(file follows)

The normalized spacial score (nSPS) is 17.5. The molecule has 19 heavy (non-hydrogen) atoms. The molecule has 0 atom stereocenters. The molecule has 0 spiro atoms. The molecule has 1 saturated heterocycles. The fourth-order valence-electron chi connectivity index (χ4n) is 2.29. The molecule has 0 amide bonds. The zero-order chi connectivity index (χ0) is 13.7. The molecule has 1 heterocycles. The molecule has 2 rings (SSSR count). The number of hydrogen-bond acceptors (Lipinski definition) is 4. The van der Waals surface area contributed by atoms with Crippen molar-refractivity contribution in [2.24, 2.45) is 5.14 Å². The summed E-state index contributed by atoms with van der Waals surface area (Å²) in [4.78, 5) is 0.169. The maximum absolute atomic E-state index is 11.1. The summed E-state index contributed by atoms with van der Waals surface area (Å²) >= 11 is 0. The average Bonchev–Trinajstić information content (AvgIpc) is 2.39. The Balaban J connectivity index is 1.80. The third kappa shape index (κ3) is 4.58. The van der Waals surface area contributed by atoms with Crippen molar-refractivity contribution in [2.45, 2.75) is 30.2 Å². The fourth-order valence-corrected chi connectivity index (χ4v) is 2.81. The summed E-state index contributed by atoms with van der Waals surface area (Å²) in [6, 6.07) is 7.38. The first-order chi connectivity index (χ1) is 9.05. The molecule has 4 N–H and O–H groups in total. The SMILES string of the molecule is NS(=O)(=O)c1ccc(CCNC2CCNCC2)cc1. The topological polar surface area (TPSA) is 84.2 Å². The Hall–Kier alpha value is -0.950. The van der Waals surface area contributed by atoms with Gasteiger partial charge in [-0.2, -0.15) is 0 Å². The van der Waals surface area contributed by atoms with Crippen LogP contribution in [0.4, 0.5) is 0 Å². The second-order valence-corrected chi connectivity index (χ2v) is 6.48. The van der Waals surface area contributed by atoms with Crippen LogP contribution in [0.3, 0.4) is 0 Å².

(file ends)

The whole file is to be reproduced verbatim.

The normalized spacial score (nSPS) is 17.5. The molecule has 19 heavy (non-hydrogen) atoms. The molecule has 0 atom stereocenters. The molecule has 0 spiro atoms. The molecule has 1 saturated heterocycles. The fourth-order valence-electron chi connectivity index (χ4n) is 2.29. The molecule has 0 amide bonds. The zero-order chi connectivity index (χ0) is 13.7. The molecule has 1 heterocycles. The molecule has 2 rings (SSSR count). The number of hydrogen-bond acceptors (Lipinski definition) is 4. The van der Waals surface area contributed by atoms with Crippen molar-refractivity contribution in [2.24, 2.45) is 5.14 Å². The summed E-state index contributed by atoms with van der Waals surface area (Å²) in [4.78, 5) is 0.169. The maximum absolute atomic E-state index is 11.1. The summed E-state index contributed by atoms with van der Waals surface area (Å²) >= 11 is 0. The average Bonchev–Trinajstić information content (AvgIpc) is 2.39. The Balaban J connectivity index is 1.80. The third kappa shape index (κ3) is 4.58. The van der Waals surface area contributed by atoms with Crippen molar-refractivity contribution in [2.45, 2.75) is 30.2 Å². The fourth-order valence-corrected chi connectivity index (χ4v) is 2.81. The summed E-state index contributed by atoms with van der Waals surface area (Å²) in [6, 6.07) is 7.38. The first-order chi connectivity index (χ1) is 9.05. The molecule has 4 N–H and O–H groups in total. The SMILES string of the molecule is NS(=O)(=O)c1ccc(CCNC2CCNCC2)cc1. The topological polar surface area (TPSA) is 84.2 Å². The Hall–Kier alpha value is -0.950. The van der Waals surface area contributed by atoms with Gasteiger partial charge in [-0.2, -0.15) is 0 Å². The van der Waals surface area contributed by atoms with Crippen LogP contribution in [0.4, 0.5) is 0 Å². The second-order valence-corrected chi connectivity index (χ2v) is 6.48. The van der Waals surface area contributed by atoms with Crippen LogP contribution in [0.3, 0.4) is 0 Å².